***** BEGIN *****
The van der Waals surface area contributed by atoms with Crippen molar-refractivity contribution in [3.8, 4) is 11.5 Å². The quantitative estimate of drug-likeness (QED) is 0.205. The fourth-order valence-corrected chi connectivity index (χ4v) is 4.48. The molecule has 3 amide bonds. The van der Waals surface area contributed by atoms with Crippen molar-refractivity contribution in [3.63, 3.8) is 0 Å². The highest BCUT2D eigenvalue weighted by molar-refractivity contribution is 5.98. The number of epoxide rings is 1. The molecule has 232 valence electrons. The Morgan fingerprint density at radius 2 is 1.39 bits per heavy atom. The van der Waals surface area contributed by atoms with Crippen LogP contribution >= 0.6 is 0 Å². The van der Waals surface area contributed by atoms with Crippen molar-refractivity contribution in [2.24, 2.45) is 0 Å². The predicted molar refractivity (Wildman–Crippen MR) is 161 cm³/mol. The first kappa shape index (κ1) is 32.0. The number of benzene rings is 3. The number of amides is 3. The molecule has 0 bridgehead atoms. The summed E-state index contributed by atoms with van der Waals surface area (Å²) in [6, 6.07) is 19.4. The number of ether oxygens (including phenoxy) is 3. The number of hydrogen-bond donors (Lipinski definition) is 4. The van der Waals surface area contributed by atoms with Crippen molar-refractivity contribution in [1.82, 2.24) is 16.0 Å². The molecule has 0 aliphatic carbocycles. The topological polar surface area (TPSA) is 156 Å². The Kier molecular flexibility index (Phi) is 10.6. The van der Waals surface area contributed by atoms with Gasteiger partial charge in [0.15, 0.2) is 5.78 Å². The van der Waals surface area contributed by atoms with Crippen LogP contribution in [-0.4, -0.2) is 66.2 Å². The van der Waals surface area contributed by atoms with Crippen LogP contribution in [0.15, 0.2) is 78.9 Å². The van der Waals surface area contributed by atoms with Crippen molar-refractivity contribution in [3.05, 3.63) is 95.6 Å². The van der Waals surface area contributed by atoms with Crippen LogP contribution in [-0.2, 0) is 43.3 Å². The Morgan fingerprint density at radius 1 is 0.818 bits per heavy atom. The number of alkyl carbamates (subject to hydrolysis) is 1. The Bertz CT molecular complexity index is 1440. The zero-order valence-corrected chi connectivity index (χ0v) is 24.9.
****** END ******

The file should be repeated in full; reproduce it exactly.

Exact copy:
The van der Waals surface area contributed by atoms with Crippen molar-refractivity contribution in [3.8, 4) is 11.5 Å². The quantitative estimate of drug-likeness (QED) is 0.205. The fourth-order valence-corrected chi connectivity index (χ4v) is 4.48. The molecule has 3 amide bonds. The van der Waals surface area contributed by atoms with Crippen molar-refractivity contribution in [3.63, 3.8) is 0 Å². The highest BCUT2D eigenvalue weighted by molar-refractivity contribution is 5.98. The number of epoxide rings is 1. The molecule has 232 valence electrons. The Morgan fingerprint density at radius 2 is 1.39 bits per heavy atom. The van der Waals surface area contributed by atoms with Crippen LogP contribution >= 0.6 is 0 Å². The van der Waals surface area contributed by atoms with Crippen molar-refractivity contribution in [2.24, 2.45) is 0 Å². The predicted molar refractivity (Wildman–Crippen MR) is 161 cm³/mol. The first kappa shape index (κ1) is 32.0. The number of benzene rings is 3. The number of amides is 3. The molecule has 0 bridgehead atoms. The summed E-state index contributed by atoms with van der Waals surface area (Å²) in [6, 6.07) is 19.4. The number of ether oxygens (including phenoxy) is 3. The number of hydrogen-bond donors (Lipinski definition) is 4. The van der Waals surface area contributed by atoms with Crippen molar-refractivity contribution in [1.82, 2.24) is 16.0 Å². The molecule has 0 aliphatic carbocycles. The topological polar surface area (TPSA) is 156 Å². The Kier molecular flexibility index (Phi) is 10.6. The van der Waals surface area contributed by atoms with Gasteiger partial charge in [0.15, 0.2) is 5.78 Å². The van der Waals surface area contributed by atoms with Crippen LogP contribution in [-0.4, -0.2) is 66.2 Å². The van der Waals surface area contributed by atoms with Crippen LogP contribution in [0.15, 0.2) is 78.9 Å². The van der Waals surface area contributed by atoms with Crippen molar-refractivity contribution in [3.05, 3.63) is 95.6 Å². The van der Waals surface area contributed by atoms with Crippen LogP contribution in [-0.2, 0) is 43.3 Å². The Morgan fingerprint density at radius 1 is 0.818 bits per heavy atom. The number of alkyl carbamates (subject to hydrolysis) is 1. The Bertz CT molecular complexity index is 1440. The zero-order valence-corrected chi connectivity index (χ0v) is 24.9.